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Int J Cancer. 2018 Sep 15;143(6):1367-1373. doi: 10.1002/ijc.31421. Epub 2018 Apr 18.

Ambient benzene at the residence and risk for subtypes of childhood leukemia, lymphoma and CNS tumor.

Author information

1
Danish Cancer Society Research Center, Strandboulevarden 49, DK-2100, Copenhagen Ø, Denmark.
2
Department of Environmental Science, Aarhus University, Frederiksborgvej 399, DK-4000, Roskilde, Denmark.

Abstract

Exposure to benzene increases the risk for acute myeloid leukemia and possibly other types of cancer in adults. For children, only limited evidence about benzene and cancer exists. A few studies have indicated that benzene may increase risk for some subtypes of childhood cancer but not for others. We aimed to investigate if outdoor levels of benzene at the residence increase the risk for subtypes of leukemia, lymphoma and CNS tumor in children. We identified 1,989 children diagnosed with leukemia, lymphoma or CNS tumor during 1968-1991 in the Danish Cancer Registry and randomly selected 5,506 control children from the Danish population, matched on sex, age and calendar time. We traced residential history of all children from 9 months before birth to time of diagnosis, calculated outdoor benzene concentration at all addresses and summarized cumulative exposure over fetal and childhood periods separately. We used conditional logistic regression for the statistical analyses. Benzene exposure during childhood above the 90th percentile was associated with relative risks for acute lymphocytic leukemia (ALL) and acute myeloid leukemia (AML) of 1.0 (95% confidence intervals (CI): 0.6-1.7) and 1.9 (95% CI: 0.3-11.1), respectively, when compared with exposure levels below the median. For CNS tumors, there was a tendency of lower risk for ependymoma and higher risk for medulloblastoma in association with higher exposure. In conclusion, benzene was associated with higher risk for childhood AML, but not ALL, which is consistent with the few previous studies.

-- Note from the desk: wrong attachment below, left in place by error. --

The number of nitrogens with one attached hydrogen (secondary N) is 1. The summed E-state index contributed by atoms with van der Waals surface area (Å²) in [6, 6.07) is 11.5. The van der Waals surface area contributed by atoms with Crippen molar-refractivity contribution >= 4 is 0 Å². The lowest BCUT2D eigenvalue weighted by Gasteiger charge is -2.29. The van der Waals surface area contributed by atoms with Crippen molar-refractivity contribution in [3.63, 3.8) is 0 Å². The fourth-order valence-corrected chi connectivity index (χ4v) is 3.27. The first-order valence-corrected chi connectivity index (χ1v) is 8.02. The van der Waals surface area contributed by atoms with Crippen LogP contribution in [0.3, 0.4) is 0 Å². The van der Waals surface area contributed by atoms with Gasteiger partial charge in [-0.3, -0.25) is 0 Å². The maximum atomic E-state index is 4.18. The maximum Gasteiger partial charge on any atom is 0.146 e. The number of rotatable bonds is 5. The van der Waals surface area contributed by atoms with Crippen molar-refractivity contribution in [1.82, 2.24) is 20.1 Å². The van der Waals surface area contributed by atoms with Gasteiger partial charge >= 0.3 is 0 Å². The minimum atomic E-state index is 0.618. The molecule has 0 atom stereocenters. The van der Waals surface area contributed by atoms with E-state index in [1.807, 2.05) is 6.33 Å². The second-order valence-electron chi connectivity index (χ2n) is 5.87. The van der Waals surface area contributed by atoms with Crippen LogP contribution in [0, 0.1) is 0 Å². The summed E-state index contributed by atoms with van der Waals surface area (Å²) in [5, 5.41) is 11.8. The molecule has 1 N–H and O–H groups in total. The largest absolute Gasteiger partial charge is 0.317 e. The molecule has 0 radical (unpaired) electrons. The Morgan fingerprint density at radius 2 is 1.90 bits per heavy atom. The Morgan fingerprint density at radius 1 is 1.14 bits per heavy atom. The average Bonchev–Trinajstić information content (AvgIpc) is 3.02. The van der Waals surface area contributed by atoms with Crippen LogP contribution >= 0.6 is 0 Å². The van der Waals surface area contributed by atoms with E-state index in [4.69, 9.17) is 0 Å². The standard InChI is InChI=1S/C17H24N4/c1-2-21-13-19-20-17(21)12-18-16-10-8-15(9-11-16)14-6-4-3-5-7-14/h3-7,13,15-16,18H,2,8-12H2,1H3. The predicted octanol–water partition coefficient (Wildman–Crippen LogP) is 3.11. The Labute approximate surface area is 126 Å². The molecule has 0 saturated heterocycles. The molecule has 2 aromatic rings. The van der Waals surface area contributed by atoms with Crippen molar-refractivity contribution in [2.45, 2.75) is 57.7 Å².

PMID:
29633247
DOI:
10.1002/ijc.31421

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